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In 2020, Kobe Bryant's legendary Lakers career was behind him, the stats safely secured for his eventual inclusion in the NBA Hall of Fame, his two numbers retired, his five championship rings under lock and key. All that was squared away.
But he was still coming into his own as a father of four daughters when he was killed in a helicopter crash a year ago.
Compounding the tragedy, his 13-year-old daughter Gianna "Gigi" Bryant was with him, as were two of her youth basketball league teammates, Alyssa Altobelli and Payton Chester, Alyssa's parents John and Keri Altobelli, and Payton's mom, Sarah Chester. All died, along with assistant coach Christina Mauser and pilot Ara Zobayan, and the world—for the most part just going about its business at the time—stopped to mourn.
For years, Kobe had traveled via helicopter the way most people hop into their cars and drive, the superstar athlete turned entrepreneur, author, producer and girls basketball coach not wanting to waste precious time stuck in L.A. traffic. They had been on their way to a tournament at the Mamba Sports Academy in Thousand Oaks, about 82 miles away from the Bryant home in Newport Beach. Gigi's love of the game and promising talent (she already had her sights set on playing for the UConn Huskies one day) had served as a bridge back to basketball for Kobe, who retired in 2016.
Within hours after the unbelievable news washed over the Southland, the courtyard outside Staples Center ("the house Kobe Bryant built," as Grammys host Alicia Keys put it that very night, the arena in awards show mode for the evening and so many attendees in shock) filled with fans wearing their No. 24 and No. 8 jerseys. Flowers, candles and other mementos carpeted the ground. For days, buildings were awash in purple and gold lights, murals started to appear all over the city, and bus signs lit up with "R.I.P. Kobe" in between destinations. Meanwhile, the tributes online, on TV, on radio, on podcasts began, and wouldn't stop for weeks.
Amid the reports pouring in as Kobe's life was examined from every angle—the exalted highs and career-threatening lows, the triumphant and the tumultuous, his awe-inspiring skills and his all-too-human flaws—came an ESPN segment that particularly stood out amid all the rest, one that paid tribute to an aspect of Kobe's life that both highlighted his best qualities and which countless people could actually relate to.
Recalling meeting Kobe backstage at an event when she was 8 months pregnant, SportsCenter anchor Elle Duncan told of how he immediately asked her how far along she was and what was she having. When Duncan told him she was having a girl, he gave her a high five and gushed, "Girls are the best!" She asked if he had any advice, and Kobe told her, "Just be grateful that you've been given that gift because girls are amazing."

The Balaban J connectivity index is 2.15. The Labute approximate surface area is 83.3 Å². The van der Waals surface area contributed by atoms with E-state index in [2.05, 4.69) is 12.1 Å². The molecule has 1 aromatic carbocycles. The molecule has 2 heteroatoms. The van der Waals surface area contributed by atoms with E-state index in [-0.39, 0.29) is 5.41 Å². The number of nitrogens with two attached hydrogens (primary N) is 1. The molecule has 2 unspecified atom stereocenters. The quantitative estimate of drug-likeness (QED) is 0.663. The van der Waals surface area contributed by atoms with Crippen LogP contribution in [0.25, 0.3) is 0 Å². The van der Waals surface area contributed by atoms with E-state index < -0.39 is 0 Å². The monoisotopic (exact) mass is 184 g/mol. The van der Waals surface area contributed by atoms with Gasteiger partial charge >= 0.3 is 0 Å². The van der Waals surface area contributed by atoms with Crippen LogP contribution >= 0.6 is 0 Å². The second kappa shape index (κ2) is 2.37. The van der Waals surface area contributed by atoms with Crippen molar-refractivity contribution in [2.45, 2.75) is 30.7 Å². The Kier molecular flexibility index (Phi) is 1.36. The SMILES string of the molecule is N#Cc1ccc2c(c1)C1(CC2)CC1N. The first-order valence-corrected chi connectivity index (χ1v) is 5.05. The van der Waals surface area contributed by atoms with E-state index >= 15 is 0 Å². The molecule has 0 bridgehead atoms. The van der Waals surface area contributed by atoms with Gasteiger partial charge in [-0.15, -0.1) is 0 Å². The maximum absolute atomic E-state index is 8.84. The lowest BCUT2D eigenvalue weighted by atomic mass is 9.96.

Asked if he wanted more children, the father of then only three daughters said that wife Vanessa Bryant was up for trying again, because perhaps they'd finally have a boy. Asked what he would do if he became a dad to four girls, Kobe told Duncan, "I would have five more girls if I could. I'm a girl dad." (Parents of Natalia, Gigi and Bianka, Kobe and Vanessa welcomed daughter Capri in June 2019.)
With tears welling, the host signed off, saying, "When I reflect on this tragedy and that half an hour that I spent with Kobe Bryant two years ago, I suppose that the only small source of comfort for me is knowing that he died doing what he loved the most—being a dad. Being a girl dad."
And with that, #girldad started trending worldwide, dads—and women posting pictures of dads and grandpas—using the hashtag to unite as one proud family, a network of people who may have been grieving a loss but who also were damn proud to be the fathers of daughters, joined by the girls-of-all-ages who loved them for it.
"This video had me in tears. Being a girl dad has been the best part of my short life," tweeted Olympic decathlete Trey Hardee (a father of two daughters and, since this tweet, a son). "I wish I knew about this part of Kobe. This will be his lasting impression on me. Not the wins, rings, or records. #girldad."
And when Vanessa stoically, inspirationally and heartbreakingly eulogized her husband and daughter at the Feb. 24 memorial held at Staples Center for Kobe and Gigi, she called him "the MVP of girl dads, or MVD."
When Kobe's former teammate Pau Gasol welcomed his first child in September (and honored Gigi in naming her), he immediately joined the club. "Our little one has finally arrived!! The delivery went really well and we couldn't be happier!!" he shared on Instagram. "Elisabet Gianna Gasol ��, a very meaningful name for our super beautiful daughter!! ❤️������ #girldad."
Or "#Padredeniña" in Spanish.